Stupendous show, absolutely stupendous!

Actors Rep Theatre is known for their innovation and risk-taking – they are the same group that brought us Becket’s one-mouth ‘Not I’ and those tremendous, simply tremendous, improv nights -  for example – but this week they’re outdoing even themselves; They’re trying to answer the question that at least half of the world has been trying to answer since 8 November 2016, namely, WTF happened?

#WTF Happened? On the Phenomenon of Trump was written by its solitary performer Erik Abbott and directed by Christine Probst, but it’s difficult to think of it as a one-man show because six very different people come out on the bare-bones stage at the Theatre National du Luxembourg’s bar to talk to the audience about why they were Trump supporters or, in one case, a Trump tolerator.

That’s right. Abbott is channeling people who’d wear that infamous red baseball cap with pride, giving them the chance to tell us why they think the 45th President of the United States is going to Make America Great Again.

Before this cast came out one by one on the nearly bare stage, the mood was set by huge slides showing a billowing Stars and Stripes and then a succession of photos showing Americans of all backgrounds, races, ages and genders enthusiastically rallying for Donald Trump while the patriotic strains of ‘I’m proud to be an American’ filled the room.

It had an impact – the people in the photos could have been anyone. They could have been a coal miner, a business owner, a congresswoman, the guy down the street, a Christian or a conspiracy theorist, and those are exactly the people Abbott brought out on stage, bringing them to life with as little costuming required as a backwards-facing ball cap or a string of pearls. What made them believable was not only Abbott’s abilities as an actor to nail their mannerisms and copy their accents and speech patterns, but his abilities as a writer to tell their stories with honesty and compassion, to help his audience stop judging and start understanding.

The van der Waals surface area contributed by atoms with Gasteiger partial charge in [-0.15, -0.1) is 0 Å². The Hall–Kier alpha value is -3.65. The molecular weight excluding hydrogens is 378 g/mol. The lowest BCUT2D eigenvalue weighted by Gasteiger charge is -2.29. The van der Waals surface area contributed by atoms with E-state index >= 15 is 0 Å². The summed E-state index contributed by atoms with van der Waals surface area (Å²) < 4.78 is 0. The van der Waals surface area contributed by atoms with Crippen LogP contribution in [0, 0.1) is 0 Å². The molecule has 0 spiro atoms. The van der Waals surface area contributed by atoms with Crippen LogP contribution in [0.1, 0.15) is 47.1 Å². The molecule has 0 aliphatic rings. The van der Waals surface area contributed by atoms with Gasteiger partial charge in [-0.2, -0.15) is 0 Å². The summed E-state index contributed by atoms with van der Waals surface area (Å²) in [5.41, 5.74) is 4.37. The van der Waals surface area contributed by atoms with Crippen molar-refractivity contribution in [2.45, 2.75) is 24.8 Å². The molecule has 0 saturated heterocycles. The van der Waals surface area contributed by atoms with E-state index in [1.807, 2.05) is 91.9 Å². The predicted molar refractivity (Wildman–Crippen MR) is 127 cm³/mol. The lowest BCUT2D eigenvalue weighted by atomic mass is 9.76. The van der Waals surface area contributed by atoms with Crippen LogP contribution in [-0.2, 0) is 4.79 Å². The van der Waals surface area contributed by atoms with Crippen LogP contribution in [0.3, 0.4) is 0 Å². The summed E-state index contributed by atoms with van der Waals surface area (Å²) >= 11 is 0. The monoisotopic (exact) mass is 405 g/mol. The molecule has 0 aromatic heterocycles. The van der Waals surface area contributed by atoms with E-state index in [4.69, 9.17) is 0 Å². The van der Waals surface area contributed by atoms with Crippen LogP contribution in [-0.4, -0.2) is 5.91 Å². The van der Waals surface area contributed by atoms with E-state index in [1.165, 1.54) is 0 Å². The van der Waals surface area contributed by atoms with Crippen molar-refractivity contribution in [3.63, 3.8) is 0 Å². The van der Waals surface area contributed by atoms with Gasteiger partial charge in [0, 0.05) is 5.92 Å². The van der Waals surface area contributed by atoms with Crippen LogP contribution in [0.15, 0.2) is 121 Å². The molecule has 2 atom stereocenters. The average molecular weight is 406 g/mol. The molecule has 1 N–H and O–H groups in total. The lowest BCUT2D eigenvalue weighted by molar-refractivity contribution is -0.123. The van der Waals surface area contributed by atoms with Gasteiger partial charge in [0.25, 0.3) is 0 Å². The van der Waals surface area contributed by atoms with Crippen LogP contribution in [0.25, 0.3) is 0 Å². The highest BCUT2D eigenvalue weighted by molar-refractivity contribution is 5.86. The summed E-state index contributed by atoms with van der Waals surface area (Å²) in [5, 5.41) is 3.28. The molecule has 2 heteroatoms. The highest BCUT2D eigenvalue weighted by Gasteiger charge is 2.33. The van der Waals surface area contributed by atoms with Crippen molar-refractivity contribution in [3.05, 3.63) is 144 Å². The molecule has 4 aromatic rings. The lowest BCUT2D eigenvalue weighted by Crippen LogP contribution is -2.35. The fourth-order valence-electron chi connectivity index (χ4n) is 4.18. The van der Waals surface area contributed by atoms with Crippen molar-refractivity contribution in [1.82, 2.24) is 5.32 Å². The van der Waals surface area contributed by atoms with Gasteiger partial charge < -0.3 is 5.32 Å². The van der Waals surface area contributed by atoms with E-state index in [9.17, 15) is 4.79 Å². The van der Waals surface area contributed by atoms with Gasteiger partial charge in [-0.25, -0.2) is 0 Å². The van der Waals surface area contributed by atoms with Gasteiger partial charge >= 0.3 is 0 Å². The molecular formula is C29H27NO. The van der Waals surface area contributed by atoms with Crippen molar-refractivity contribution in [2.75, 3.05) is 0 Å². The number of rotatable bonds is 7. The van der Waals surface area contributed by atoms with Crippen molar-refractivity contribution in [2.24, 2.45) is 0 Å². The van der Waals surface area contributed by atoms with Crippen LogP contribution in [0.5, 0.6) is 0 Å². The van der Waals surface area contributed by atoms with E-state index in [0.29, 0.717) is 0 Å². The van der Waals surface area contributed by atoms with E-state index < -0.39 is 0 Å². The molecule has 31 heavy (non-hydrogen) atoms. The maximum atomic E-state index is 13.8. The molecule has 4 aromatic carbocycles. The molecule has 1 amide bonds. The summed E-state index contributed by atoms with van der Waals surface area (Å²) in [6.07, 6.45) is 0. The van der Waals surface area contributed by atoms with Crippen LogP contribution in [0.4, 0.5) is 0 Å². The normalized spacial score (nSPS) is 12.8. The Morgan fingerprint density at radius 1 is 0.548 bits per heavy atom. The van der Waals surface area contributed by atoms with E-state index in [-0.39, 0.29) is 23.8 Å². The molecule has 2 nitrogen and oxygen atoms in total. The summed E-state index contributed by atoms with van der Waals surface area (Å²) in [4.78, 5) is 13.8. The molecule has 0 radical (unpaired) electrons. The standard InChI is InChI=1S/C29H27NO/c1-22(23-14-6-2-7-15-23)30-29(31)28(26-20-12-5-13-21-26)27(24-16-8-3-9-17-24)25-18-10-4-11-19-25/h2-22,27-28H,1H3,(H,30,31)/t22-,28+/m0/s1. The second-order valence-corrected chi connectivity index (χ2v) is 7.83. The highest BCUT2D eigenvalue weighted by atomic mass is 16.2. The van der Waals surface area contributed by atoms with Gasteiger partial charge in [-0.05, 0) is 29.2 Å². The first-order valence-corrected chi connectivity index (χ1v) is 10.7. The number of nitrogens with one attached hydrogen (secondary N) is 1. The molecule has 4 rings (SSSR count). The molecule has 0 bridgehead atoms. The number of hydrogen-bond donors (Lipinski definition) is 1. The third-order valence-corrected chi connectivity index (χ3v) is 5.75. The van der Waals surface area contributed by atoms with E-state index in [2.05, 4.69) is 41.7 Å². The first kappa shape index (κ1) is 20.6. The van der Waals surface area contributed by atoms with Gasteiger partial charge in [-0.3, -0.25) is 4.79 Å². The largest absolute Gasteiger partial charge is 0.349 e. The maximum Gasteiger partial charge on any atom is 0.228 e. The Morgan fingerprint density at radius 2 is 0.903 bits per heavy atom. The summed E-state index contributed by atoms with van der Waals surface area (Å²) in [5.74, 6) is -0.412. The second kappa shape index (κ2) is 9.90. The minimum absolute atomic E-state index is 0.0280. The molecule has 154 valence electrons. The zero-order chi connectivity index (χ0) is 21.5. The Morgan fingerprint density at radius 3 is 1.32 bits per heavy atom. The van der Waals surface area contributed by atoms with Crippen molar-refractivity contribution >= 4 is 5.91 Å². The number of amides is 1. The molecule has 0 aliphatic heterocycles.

“Maybe we can understand each other if we listen to each other a little more,” says the first of Abbott’s cast of characters, The Coal Miner. And that’s the point of this 80-minute production, to encourage people to stop with the seething rage already, with the name-calling, the divisiveness. Yet blind love can be as dangerous as blind hate, as some of Abbott’s portrayals suggest. 

Others of his characters, which were largely based on interviews with real people, admit that the POTUS might just be flawed, but as The Christian said with Bible-thumping enthusiasm, God’s not finished with Donald Trump, and He’s not finished with any of the rest of us either. Well, Amen to that, and bless Actors Rep for putting on a stupendous, absolutely terrific show yet again. Praise be to Christine Probst too, for helping Abbott to take a much shorter piece originally written for the Theatre d’Esch and create a performance as solid and stout as these characters believe their own moral stances to be.

This performance makes you laugh, wince, pray (wait for it!) and most importantly, think. But did Abbott succeed in answering the question he posed? Yes. You might take from this performance that the Phenomenon of Trump happened because people felt dissatisfied, frightened, threatened, loyal, because they longed for simpler times when it seems to them that people shared noble values, when things were black and white instead of 50 shades of grey. But there are always questions beneath the questions, and maybe we will never be able to understand the times we are living in without the sharper lens of passing time.

Or maybe that’s a load of Cofeve. Go find out for yourself, by seeing this production at the TNL, on nightly through 23 September at 20:00 and on at 17:00 on 24 September. See or tel: 470895-1 for tickets, and for more information on Actors’ Rep and their fall line-up and classes, see